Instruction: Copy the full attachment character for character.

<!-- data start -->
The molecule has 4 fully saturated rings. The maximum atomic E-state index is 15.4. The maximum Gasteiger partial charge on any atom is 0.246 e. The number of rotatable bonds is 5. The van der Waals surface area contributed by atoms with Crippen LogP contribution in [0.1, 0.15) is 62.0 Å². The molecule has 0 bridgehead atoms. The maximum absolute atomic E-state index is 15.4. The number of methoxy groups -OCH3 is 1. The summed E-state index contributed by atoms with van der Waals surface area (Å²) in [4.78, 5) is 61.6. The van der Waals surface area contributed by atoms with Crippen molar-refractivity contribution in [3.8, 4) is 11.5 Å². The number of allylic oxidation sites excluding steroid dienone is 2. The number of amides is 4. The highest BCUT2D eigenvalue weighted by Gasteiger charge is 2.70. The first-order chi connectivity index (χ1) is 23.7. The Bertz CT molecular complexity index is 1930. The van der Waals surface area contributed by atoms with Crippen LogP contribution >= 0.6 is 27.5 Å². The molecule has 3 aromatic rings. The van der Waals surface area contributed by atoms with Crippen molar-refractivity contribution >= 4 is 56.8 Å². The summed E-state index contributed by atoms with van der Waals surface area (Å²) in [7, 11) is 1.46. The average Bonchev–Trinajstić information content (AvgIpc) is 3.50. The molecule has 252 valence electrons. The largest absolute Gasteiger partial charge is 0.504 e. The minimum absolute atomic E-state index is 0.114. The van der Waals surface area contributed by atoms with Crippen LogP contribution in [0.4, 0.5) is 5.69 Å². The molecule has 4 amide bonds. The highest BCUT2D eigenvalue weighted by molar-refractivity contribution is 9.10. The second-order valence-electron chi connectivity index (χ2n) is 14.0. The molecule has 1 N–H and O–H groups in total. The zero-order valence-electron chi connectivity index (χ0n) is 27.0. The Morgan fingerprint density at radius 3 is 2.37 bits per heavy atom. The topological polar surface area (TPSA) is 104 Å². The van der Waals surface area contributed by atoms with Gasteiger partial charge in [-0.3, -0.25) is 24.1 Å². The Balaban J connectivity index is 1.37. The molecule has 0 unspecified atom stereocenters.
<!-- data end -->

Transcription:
The molecule has 4 fully saturated rings. The maximum atomic E-state index is 15.4. The maximum Gasteiger partial charge on any atom is 0.246 e. The number of rotatable bonds is 5. The van der Waals surface area contributed by atoms with Crippen LogP contribution in [0.1, 0.15) is 62.0 Å². The molecule has 0 bridgehead atoms. The maximum absolute atomic E-state index is 15.4. The number of methoxy groups -OCH3 is 1. The summed E-state index contributed by atoms with van der Waals surface area (Å²) in [4.78, 5) is 61.6. The van der Waals surface area contributed by atoms with Crippen molar-refractivity contribution in [3.8, 4) is 11.5 Å². The number of allylic oxidation sites excluding steroid dienone is 2. The number of amides is 4. The highest BCUT2D eigenvalue weighted by Gasteiger charge is 2.70. The first-order chi connectivity index (χ1) is 23.7. The Bertz CT molecular complexity index is 1930. The van der Waals surface area contributed by atoms with Crippen LogP contribution >= 0.6 is 27.5 Å². The molecule has 3 aromatic rings. The van der Waals surface area contributed by atoms with Crippen molar-refractivity contribution >= 4 is 56.8 Å². The summed E-state index contributed by atoms with van der Waals surface area (Å²) in [7, 11) is 1.46. The average Bonchev–Trinajstić information content (AvgIpc) is 3.50. The molecule has 252 valence electrons. The largest absolute Gasteiger partial charge is 0.504 e. The minimum absolute atomic E-state index is 0.114. The van der Waals surface area contributed by atoms with Crippen LogP contribution in [0.4, 0.5) is 5.69 Å². The molecule has 4 amide bonds. The highest BCUT2D eigenvalue weighted by molar-refractivity contribution is 9.10. The second-order valence-electron chi connectivity index (χ2n) is 14.0. The molecule has 1 N–H and O–H groups in total. The zero-order valence-electron chi connectivity index (χ0n) is 27.0. The Morgan fingerprint density at radius 3 is 2.37 bits per heavy atom. The topological polar surface area (TPSA) is 104 Å². The van der Waals surface area contributed by atoms with Gasteiger partial charge in [-0.3, -0.25) is 24.1 Å². The Balaban J connectivity index is 1.37. The molecule has 0 unspecified atom stereocenters.